Indonesia has one of the world’s fastest growing economies and the largest in Southeast Asia. According to a recent article on BBC, Indonesia’s economy is growing at its fastest rate since 2004. Steady consumer spending, improved political stability and abundant natural resources combined with an increasing number of organisations reinvesting profits into their businesses are just a few of the contributing factors.
With a population in excess of 245 million people and growing, Indonesia is the fourth most populated country in the world and is home to a large domestic economy and labour force ready for foreign investment. This makes this country an attractive destination for foreign investment and a growing number of global organisations are increasingly taking advantage of this thriving economy.
Indonesia is home to a large, cheap labour force which is an attractive asset to manufacturers who can save a significant amount of labour costs by relocating their operations to the country. This combined with opportunities to access new markets through Indonesia’s geographical positioning as a gateway to other South East Asian countries like Thailand or India makes it an even more appealing location for doing business.
Located on an immense archipelago of over 17,500 islands, Indonesian culture is a mixture of different cultural, religious and ethnic influences. While there is a cosmopolitan vibe in the bigger cities where most things are written in English, it is important to prepare yourself for the cultural differences you may encounter when doing business in Indonesia.
One of the most challenging aspects of Indonesian culture is the diversity of religions practised in the country and the impact they have on business and social culture. Indonesia is currently the largest Islamic country in the world with approximately 202 million followers, and it is also home to a number of other religions including Catholicism, Hinduism and Buddhism.
While the Indonesian constitution guarantees the right to freedom of religion, its state ideology Pancasila includes an element of believing in ‘the one and only God’. Religion has a great impact on all aspects of Indonesian social and business culture so it’s essential to understand its role when doing business in Indonesia.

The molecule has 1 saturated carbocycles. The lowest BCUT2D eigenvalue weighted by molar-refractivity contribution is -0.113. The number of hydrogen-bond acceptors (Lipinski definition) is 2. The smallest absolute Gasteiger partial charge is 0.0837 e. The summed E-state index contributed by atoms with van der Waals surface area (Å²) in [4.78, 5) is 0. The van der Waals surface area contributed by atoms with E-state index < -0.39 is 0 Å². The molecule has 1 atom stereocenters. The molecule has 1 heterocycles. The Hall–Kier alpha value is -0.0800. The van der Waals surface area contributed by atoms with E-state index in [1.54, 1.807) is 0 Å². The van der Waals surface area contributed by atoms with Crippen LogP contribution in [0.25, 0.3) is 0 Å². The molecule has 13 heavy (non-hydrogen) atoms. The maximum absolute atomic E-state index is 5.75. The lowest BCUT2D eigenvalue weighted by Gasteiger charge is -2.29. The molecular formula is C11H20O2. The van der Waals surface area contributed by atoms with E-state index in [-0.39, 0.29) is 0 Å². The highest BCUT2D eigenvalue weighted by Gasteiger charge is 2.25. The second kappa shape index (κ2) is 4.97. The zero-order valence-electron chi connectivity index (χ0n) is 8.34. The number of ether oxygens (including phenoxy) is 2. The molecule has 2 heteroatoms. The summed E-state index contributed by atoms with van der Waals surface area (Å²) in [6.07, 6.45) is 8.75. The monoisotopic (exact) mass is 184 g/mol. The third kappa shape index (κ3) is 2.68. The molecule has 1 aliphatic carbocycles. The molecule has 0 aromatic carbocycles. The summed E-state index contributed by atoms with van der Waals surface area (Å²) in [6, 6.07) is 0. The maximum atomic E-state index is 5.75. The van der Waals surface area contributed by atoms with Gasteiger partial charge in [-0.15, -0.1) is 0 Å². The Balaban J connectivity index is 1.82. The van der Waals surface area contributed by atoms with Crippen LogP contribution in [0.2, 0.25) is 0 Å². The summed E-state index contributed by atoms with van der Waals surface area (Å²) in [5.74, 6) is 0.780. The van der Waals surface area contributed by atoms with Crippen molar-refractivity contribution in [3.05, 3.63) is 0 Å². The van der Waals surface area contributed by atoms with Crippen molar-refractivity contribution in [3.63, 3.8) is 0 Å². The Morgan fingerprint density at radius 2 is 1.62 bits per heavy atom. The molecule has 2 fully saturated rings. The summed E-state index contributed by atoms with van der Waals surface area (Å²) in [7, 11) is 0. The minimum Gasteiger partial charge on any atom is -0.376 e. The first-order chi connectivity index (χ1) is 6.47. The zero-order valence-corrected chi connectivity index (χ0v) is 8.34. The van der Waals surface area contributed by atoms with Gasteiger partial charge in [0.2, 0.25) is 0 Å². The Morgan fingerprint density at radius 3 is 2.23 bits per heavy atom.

As the majority of the population of Indonesia is Muslim, you may find that a large number of your counterparts in Indonesia will adhere to Islamic practices such as Friday afternoon prayers. If you are running an operation in Indonesia, it is a good idea to create a prayer room in the office where they can take time for their religious beliefs. An intercultural training course like Doing Business in Indonesia can help you to understand other areas of Islam and how it may impact your interactions with Indonesian counterparts so that you can show respect to their requirements in the most appropriate way.
Religious diversity is only one aspect of doing business in Indonesia which foreigners may find challenging. An intercultural training course will help you to understand the other cultural beliefs and attitudes you will find when doing business in Indonesia. The importance of the group, respect toward elders and different communication styles are some of areas anyone doing business in Indonesia may find different from what they are used to.
Understanding how your Indonesian counterparts think and behave in the context of the cultural diversity of their society will help you to successfully navigate Indonesian social and business culture and harness the immense benefits of this dynamic economy and culture.
© Communicaid Group Ltd. 2011